But we all know there’s no arguing with the Municipality. So it’s a case of bye-bye steak and Guinness pie. Au revoir boeuf bourguignon; farewell fruit flambé.
Eating out is a huge part of life in Dubai; this is a city of five-star restaurants. Gordon Ramsay, Gary Rhodes, Vineet Bhatia, Richard Sandoval, Giorgio Locatelli and Nobu Matsuhisa all have outlets here; James Martin is apparently considering opening a place in Abu Dhabi (not for much longer, I mightn’t wonder, if Abu Dhabi follows suit).
Sad news as it is for consumers, I’m reeeally glad I’m not the poor so-and-so who’ll have to tell Gordon Ramsay…
[Edited to add: the Municipality reversed this decision the very next day, claiming the restaurants had misinterpreted the letter... hmmm..]
Mother’s Day arrived in our house today, a week later than I was expecting. Okay, DH had a point: it IS Arabic Mother’s Day today.
So, at the crack of dawn – literally – I went to wake up DD (usually a struggle at 6am), to find her already awake.
‘Go away mummy. I wanted to surprise you,’ she said, so I got out her uniform and went back to bed; she appeared two minutes later in her school uniform.
‘Are you surprised?’ she asked. ‘That I’m up and dressed? Happy Mother’s Day!’
But it got better. I arrived in the kitchen to a red envelope covered in hearts: a hand made card from DD and, by osmosis, from DS as well. And the shop-bought ‘fablious’ card (see last week’s blog) finally signed.
Better still, the shop-bought card contained a voucher (see pic). And now I have to decide: diamond earrings or Coach Kira handbag? Mmm. What a nice thing to have to think about.
Even though I personally think Mother’s Day’s all a bit of a ‘Hallmark day’, there’s definitely some mileage in it. I can’t wait for American Mother’s Day. First Sunday in May, I think…
I had a little ‘bring and buy’ sale at my house today.
If I’d suggested such a thing just two years ago in glamtastic Dubai, I would have been the social pariah of the school gates, but… well, a recession, some redundancies, a bit of belt-tightening… and how times change.
Anyway, the phrase ‘bring and buy’ took me straight back to the drafty church hall where I endured Brownies and Guides in the ‘70s and ‘80s (not nice memories). I was always having to take in stuff for the ‘red table’ at the bring and buy sales of my childhood.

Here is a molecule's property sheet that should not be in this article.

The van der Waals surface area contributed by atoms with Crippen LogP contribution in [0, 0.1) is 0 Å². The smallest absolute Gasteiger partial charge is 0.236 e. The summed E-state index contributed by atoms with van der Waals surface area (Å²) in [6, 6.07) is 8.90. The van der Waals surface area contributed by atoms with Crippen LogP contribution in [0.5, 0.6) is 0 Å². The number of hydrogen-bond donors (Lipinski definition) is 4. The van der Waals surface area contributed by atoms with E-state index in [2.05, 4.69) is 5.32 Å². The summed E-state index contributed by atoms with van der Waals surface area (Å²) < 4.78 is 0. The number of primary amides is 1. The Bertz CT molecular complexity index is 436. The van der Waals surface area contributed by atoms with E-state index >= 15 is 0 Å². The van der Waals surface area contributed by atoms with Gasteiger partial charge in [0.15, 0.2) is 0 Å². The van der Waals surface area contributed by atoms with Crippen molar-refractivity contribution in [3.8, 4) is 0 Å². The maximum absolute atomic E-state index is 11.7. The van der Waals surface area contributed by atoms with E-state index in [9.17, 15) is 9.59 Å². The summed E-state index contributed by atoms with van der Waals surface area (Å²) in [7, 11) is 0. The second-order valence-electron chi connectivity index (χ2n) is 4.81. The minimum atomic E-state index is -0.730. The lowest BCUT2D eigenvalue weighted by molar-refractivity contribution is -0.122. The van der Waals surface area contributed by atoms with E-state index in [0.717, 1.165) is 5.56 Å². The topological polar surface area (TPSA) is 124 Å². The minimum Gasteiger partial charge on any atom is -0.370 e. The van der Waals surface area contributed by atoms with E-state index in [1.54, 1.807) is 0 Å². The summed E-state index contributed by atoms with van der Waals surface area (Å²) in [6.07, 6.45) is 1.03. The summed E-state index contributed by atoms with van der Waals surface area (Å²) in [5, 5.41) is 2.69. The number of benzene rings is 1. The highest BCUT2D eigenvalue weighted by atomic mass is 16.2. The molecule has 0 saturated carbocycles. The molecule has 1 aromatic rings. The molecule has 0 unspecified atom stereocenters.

I tried to think of a better name for the sale, but ‘bring and buy’ says it all, really. Bring something; buy something; go home happy.
I thought about making it a swap party – a ‘swish’ or whatever they’re called – but I wasn’t sure how that would work. What if you want something but the owner doesn’t want something of yours? Do you have to coerce her into liking something so you can have what you want? And what if you want a Tod’s handbag but all you have to offer in return is a necklace from Zara?
It was all too confusing, so ‘bring and buy’ it was. I threw in a jug (or four!) of Pimms and a plate of cupcakes and called it a ‘Pimms bring and buy sale’ in an effort to erase the memory of the drafty church hall, and I think it worked: everyone turned up looking glam and brought lovely stuff with them (except one friend I’d dearly have liked to come but, when I sounded her out she said she rarely makes wardrobe mistakes and hence had nothing to sell. How impressed was I?)
I think we all had fun parading up and down the living room in clothes we normally wouldn’t try and I think everyone had a good time.
Who needs crowded shopping malls when you’ve stylish girlfriends and a bucket of Pimms?
I had another one of those ‘Dubai’ moments today. Gerlie came to me, wringing her hands and shuffling her feet, looking shy and clutching a screwed-up piece of paper.
Uh-oh, I thought. Pregnant? Leaving? A pay rise?
‘Madam? I’m so shy to ask you this,’ she started, and I thought: definitely pay rise (FYI before you all jump on me, she’s paid very well). But no, Gerlie didn’t want a pay rise.
She wanted an ‘advance’ aka a loan, for a down payment on a plot of land in the Philippines, where she will, ultimately, build her family a house. Her husband works, but in the Philippines, where his salary is very low.
The total cost of the plot, it turned out, is Dhs 30,000 (about £5,000). But she has several years to pay it off. Then she’ll build the house.
‘I’m planning for my family’s future, madam,’ she said. ‘First the plot, then my son’s education, then the house. I’ll stay with your family many, many years, madam.’
It reminded me of a situation a year or so ago when I heard her shouting into her mobile, then collapsing in tears over the washing up.
‘Come on, Gerlie,’ I said. ‘Buck up. It’s only a few saucepans.’
It turned out her six-year-old son, when playing with matches, had burnt down the family house, which was made of wood. They’d lost everything, right down to her son’s school uniform and books. She never asked me for money, but her friends had a whip-round and raised Dhs 800 (about £130). She needed another Dhs 1,200 (£200) to buy wood, then her family would rally together to actually build the house. (We gave it to her, of course.)
My ‘Dubai’ moment both back then, and today, was when I realised how little Gerlie needs for her down payment on her land. It’s not much more than a couple of the divine Coach handbags I was planning to buy. I’ll now be holding off for a while.
Then Gerlie will own more land than DH and I do. Smart cookie.